Euro 4 places even tighter limits than Euro 3, with a couple of extra anti-emissions measures added (see table overleaf). As well as fewer toxins in the exhaust gas when the engine is running, bikes will also have to pass an evaporative emissions test, run onboard self-diagnostic systems, and come with a requirement for manufacturers to prove the bike will still pass the tests after a specified mileage.

Vapour from fuel contains a much higher proportion of unburned hydrocarbons than exhaust gas, and as soon as you fill your tank they start venting to the atmosphere via a breather pipe. Euro 4 limits how much is allowed to escape.

The standard automotive solution is to vent fuel tanks into a canister instead; on bikes, it’s about the size of a 6v torch battery. Inside the canister is a carbon compound (often charcoal) that absorbs fuel vapour like a sponge. When the engine is running, the fumes are vented back into the fuel system (creating further headaches for fuelling engineers).

So, from 2016, Euro 4 bikes will have to pass a SHED test (Sealed Housing for Evaporative Determination) in which they’re literally stored in a container and have the fumes they give off measured.

Bikes will also have to have onboard diagnosis (OBD1) systems fitted, in which the bike measures and records the status of its emissions management systems, giving plug-in fault-finding and status updates for service technicians (who can then tell if a bike is still emissions compliant later in its life). OBD2 is planned for 2020, when the bike will be required to self-diagnose and self-correct to maintain its emissions control throughout its lifetime.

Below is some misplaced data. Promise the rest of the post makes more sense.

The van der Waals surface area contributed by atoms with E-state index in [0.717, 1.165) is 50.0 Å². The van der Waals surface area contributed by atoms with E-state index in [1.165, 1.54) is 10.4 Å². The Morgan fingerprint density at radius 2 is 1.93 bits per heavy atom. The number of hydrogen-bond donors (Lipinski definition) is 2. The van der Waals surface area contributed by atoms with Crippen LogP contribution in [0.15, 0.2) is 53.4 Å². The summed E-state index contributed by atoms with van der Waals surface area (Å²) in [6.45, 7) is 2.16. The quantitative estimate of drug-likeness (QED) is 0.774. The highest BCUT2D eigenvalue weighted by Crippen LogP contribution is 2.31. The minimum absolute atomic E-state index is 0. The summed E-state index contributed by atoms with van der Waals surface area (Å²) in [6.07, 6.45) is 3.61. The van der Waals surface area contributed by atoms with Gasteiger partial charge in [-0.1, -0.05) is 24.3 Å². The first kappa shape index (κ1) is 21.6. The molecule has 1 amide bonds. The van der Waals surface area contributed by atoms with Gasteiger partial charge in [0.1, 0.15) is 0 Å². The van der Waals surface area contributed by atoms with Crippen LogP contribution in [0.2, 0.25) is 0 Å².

Which bikes are affected?

Euro 4 affects all new models introduced in 2016, and all new bikes from 2017. So, for example, the new Honda Africa Twin, new Suzuki GSX-R1000 and Yamaha MT-10 are all Euro 4 compliant, and by 2017 all existing new bikes will have to be too. Some models already are, because similar emissions requirements to Euro 4, including the evaporative emissions test, have been in force in California for several years.

Besides, manufacturers are well aware Euro 4 has been coming and know the even harsher Euro 5 regs are only a few years away, so they’ve had time to adapt their existing engines (where feasible) or design new ones that comply with the regs (in 2005, Euro 3 was widely accepted as the reason for the death of Suzuki’s air-cooled GSX1400, but it didn’t seem to affect Yamaha’s equally air-cooled XJR1300, still on sale today… although don’t expect it to survive beyond next year).